In trying to balance both the decreased demand for daytime meals and the desires of non-Muslim expatriates or visitors, a few restaurants kept their doors open for lunch during Ramadan. In the mall nearest our school, the only sit-down restaurant that was open for lunch divided the restaurant with a screen, shielding Muslim passersby from the sight of diners eating within. In the food court nearby, only two or three of the several dozen fast-food joints served meals during the daytime.
One of those food court restaurants was Burger King. After visiting the Bangladeshi consulate to apply for our travel visas for the trip we planned to take during the Eid al-Fitr holiday (which celebrates the end of the holy month of Ramadan), two of my friends and I, famished after a long day of running around, stopped off at the food court to grab a much-needed bite to eat. While Burger King was open, the food court dining area – a public place in full view of Muslim shoppers – was not. All orders were to-go only. Which, considering it was a several-minute walk to reach the nearest exit to the mall, much less to drive or taxi home, meant that by the time we would be able to get to a safe dining area, our food would be quite cold.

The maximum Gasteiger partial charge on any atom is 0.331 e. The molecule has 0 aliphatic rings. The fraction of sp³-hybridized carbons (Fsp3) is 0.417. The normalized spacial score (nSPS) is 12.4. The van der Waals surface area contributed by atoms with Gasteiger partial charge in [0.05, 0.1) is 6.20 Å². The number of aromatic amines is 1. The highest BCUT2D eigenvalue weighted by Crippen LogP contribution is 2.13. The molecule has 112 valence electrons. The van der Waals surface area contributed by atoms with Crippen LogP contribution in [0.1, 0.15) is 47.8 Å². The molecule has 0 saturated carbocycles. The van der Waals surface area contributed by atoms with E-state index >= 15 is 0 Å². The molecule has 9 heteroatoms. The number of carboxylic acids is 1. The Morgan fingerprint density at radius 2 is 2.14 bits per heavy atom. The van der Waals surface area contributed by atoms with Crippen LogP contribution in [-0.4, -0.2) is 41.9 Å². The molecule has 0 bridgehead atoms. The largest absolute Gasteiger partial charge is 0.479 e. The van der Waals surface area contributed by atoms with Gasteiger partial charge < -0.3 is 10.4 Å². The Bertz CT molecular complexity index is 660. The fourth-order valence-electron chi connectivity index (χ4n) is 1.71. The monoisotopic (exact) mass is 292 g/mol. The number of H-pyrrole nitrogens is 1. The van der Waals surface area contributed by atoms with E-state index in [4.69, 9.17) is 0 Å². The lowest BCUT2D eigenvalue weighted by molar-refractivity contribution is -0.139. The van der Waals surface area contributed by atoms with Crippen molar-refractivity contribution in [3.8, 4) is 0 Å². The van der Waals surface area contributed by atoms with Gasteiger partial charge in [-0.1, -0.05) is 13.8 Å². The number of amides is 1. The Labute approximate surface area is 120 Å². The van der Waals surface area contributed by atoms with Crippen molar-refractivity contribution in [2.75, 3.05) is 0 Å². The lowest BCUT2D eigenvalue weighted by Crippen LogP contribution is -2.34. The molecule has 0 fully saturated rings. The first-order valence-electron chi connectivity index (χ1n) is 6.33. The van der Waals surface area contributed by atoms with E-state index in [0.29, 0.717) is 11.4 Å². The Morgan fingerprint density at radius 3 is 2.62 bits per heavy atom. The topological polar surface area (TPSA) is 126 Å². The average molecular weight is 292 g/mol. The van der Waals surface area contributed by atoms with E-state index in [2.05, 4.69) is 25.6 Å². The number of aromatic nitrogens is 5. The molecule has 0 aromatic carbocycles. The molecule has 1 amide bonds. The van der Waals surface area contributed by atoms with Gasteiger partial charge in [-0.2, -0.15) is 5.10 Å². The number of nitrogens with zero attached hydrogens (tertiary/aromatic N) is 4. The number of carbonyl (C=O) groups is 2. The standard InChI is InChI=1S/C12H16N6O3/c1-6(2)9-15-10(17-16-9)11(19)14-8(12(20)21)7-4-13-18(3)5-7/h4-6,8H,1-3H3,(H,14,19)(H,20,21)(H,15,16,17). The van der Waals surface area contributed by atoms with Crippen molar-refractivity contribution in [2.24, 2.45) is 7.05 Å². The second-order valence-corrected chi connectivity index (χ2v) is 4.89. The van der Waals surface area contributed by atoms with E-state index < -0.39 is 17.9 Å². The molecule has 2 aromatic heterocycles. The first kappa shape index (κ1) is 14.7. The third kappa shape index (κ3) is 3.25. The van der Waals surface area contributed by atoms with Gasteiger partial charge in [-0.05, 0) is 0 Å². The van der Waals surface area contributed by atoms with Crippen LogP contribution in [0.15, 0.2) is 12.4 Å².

So we improvised.
Bathroom stalls in Dubai are, on the whole, the largest and most sumptuously appointed of any city I’ve explored, and those in the Dubai Festival City mall are no different. Complete with a bidet in each stall, the stalls themselves are wonderfully devoid of the gaping cracks between door and doorframe that are hallmarks of American public restrooms. Thus, my friends (both females) and I took advantage of the privacy afforded by the mall’s restroom stalls and transformed our respective restrooms into our own private Ramadan lunchrooms. My burger and fries were still hot, my Coke was still fresh, and I was able to enjoy my meal without fear of jail or deportation. Win-win for everyone.